10. I am not much of a gardener, actually not at all. but i love pom’s. my favorite fruit to eat. decided in october of 2015 to try and plant some seeds to see what would happen. took some seeds from one i was eating. i first got three (square) to-go containers from a restaurant (about 12 x 12 inches). put soil in them and planted a seed about 2 inches apart. left on my window and watered enough to keep the soil moist. when they started sprouting,i moved each one into a used yogurt cup with fresh soil. bought some lights at the hardware store, keep them under those for about 4 months (lights were on a timer, about 10 hours a day. Light was a 4 ft florescent full spectrum bulb). Did i forget to mention I had 60 that had sprouted. gave them all away except 10. its been about a year and 8 months since i first planted the seeds. My trees are all around 5 feet tall and one even produced a flower a few weeks ago. In case you are wondering my climate, i live in central Texas. If i can grow them without any knowledge on gardening or pom trees, then you can….depending on your climate…..and common sense.

  11. Pomegranate shrubs grow in climate zones 7-10. For those looking if you can grow a pomegranate, do an internet search for “climate zone map” and locate what zone you live. As with any fruit producing plant, make sure the plant is well fertilized in well drained soil.

  12. Thank you so much for this information provided, I had wanted to grow pomegranate for a while now but I don’t know how to go about it. Please I want to ask if I can grow pomegranate in Nigeria in West Africa

  13. @Foluke
    Yes you can! I just planted my pomegranate seeds that i got from
    and i live in Ghana. According to a website I found, Ghana is USDA Zone 11b but then particular places have different microclimates. And Nigeria is so close I’m presuming you’re also zone 11. And I personally don’t think maximum temperatures don’t really differ for zone 10 and 11b and we don’t have winters so go for it!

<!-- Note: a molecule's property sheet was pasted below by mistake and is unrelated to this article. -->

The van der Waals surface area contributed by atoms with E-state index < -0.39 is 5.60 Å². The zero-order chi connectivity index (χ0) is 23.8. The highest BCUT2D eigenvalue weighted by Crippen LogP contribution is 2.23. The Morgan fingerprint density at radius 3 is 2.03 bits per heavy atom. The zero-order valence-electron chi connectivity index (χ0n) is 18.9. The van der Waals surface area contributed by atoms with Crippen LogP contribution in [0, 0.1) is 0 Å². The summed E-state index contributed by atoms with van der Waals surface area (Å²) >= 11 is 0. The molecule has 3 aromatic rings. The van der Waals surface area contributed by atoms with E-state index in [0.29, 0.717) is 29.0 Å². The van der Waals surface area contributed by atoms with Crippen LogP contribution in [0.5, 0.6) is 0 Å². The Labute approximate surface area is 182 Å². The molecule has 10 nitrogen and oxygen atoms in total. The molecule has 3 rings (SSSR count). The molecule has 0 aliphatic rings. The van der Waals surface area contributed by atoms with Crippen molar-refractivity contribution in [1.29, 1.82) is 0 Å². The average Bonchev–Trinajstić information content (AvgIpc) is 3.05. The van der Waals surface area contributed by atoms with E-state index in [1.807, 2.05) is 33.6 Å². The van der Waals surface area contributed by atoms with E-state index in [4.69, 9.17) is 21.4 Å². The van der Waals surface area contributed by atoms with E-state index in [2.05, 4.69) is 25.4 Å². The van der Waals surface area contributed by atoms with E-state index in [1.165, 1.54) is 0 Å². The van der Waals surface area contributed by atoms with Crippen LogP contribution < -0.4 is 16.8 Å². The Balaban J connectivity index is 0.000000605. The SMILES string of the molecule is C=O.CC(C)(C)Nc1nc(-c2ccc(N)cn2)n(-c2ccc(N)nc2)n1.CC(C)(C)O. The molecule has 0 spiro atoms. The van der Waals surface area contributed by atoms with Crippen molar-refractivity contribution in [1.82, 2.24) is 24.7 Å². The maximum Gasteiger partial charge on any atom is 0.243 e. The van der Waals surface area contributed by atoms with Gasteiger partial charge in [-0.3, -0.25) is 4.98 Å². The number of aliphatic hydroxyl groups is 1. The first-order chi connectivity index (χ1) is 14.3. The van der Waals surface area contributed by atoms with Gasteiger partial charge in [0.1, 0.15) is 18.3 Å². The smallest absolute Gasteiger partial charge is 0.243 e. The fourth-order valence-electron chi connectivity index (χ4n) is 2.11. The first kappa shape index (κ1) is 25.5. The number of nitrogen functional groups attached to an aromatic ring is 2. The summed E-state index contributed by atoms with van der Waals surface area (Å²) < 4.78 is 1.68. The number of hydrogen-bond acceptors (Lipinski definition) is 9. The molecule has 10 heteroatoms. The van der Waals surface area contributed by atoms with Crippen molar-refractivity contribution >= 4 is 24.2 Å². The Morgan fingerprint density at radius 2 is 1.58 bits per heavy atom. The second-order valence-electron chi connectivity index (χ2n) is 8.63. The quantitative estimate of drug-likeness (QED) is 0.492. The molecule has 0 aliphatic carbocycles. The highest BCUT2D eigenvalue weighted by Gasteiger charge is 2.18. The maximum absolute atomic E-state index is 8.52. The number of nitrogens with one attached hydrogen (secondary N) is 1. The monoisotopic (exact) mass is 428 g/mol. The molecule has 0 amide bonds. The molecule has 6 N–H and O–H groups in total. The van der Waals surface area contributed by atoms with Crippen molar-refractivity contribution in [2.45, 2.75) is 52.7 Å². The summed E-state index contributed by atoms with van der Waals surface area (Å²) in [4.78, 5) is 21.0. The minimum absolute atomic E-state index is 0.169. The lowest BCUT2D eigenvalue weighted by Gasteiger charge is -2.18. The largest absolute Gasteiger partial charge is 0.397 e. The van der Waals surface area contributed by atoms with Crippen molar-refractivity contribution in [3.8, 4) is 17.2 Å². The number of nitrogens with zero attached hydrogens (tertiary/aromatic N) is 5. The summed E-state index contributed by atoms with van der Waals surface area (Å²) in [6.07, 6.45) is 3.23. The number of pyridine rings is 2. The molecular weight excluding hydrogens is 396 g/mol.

14. I just sprouted one in about six days. It is January in Kentucky and I am using a window facing south for light. It is 1 inch tall now and I already repotted it on the third day. Should be ready to go out by mid May.

  15. I bought a large pomogranate with delicious purple arvils. I have seeds from these fruit but have been told that when growing a tree from seeds do not give the same original fruit. Should I try and find what orchard the pomogranate came from and grow a tree from cuttings or grafting a small tree that I already have but do not like the pomogranate that I have. Thank you.

  16. Hi there
    Before reading your website I sowed some pomegranate seeds in about April/May this year and to my surprise they sprouted. They are now about between 3 and 4 inches tall, they are all in the same pot.
    What I really need to know should I leave them outside for the Winter or should I bring them indoors (in case the frost/ice kills them. (as you site says to start them from seeds indoors at mid winter). I live in South Wales
    Thank you

  17. Thank you for this useful information along with questions/comments raised by several readers. I have a pomeg tree in my garden and bears fruit thats not very exciting. Probably it has grown very old or struck by some other problem because the fruit is small and not very tasty. To day, from our local market in Islamabad, I purchased some that are grown in the valley of swat. Very juicy and quite tasty.
    Following your instructions, I’m going to give it a shot. Thanks again.

  18. I am from India.. I plant a pomegranate tree. Now its growth large. It growth a flower. But the flower gets down. There is no fruit in the tree. What I want to do?

  19. I think you will need two different varieties to really get growing well , to maximize pollination. Although, many are self pollinating , even having two helps.

  20. I have 3 pomegranate trees over 7 feet tall and they were planted 2 years ago.
    They started producing fruit the first year but none of the 52 pomegranates survived because in Arizona the heat gets over 115 in the summer and they just split open while they were still green.
    The 2nd year they get the size of vaseballs but again they never matured because of the heat. They are all on a drip system for water but in the hot summer we always increase the amount of water our plants get.
    I grabbed a few just to make seeds and see if anything can be planted, it would be nice to see little trees or saplings grow

  21. I live in West Virginia. Is it too late to start to plant the seeds if you plant directly in soil? I know it said to start seeds in mid winter – it gets very cold here in winter – I don’t try to grow plants during that time. It is hard enough to keep the house warm enough – even as insulated as we have it.

    • Hi, Denise,
      We suggest ing your local Master Gardeners association for the best recommendation tailored to your geographic area. Here’s where you can do that:
      Master gardeners train on a range of topics so they can provide advice, at no charge, for people in their area.
      Thanks for your question, and good luck!

  22. Am oge from Nigeria. I planted pomegranate using the seed. Is about some months old. I want to know the right fertilizer to use for it in order to fruit very well..

    • Hi, Oge,
      Greetings from America! Here’s more information on this topic:
      Let us know how it works for you!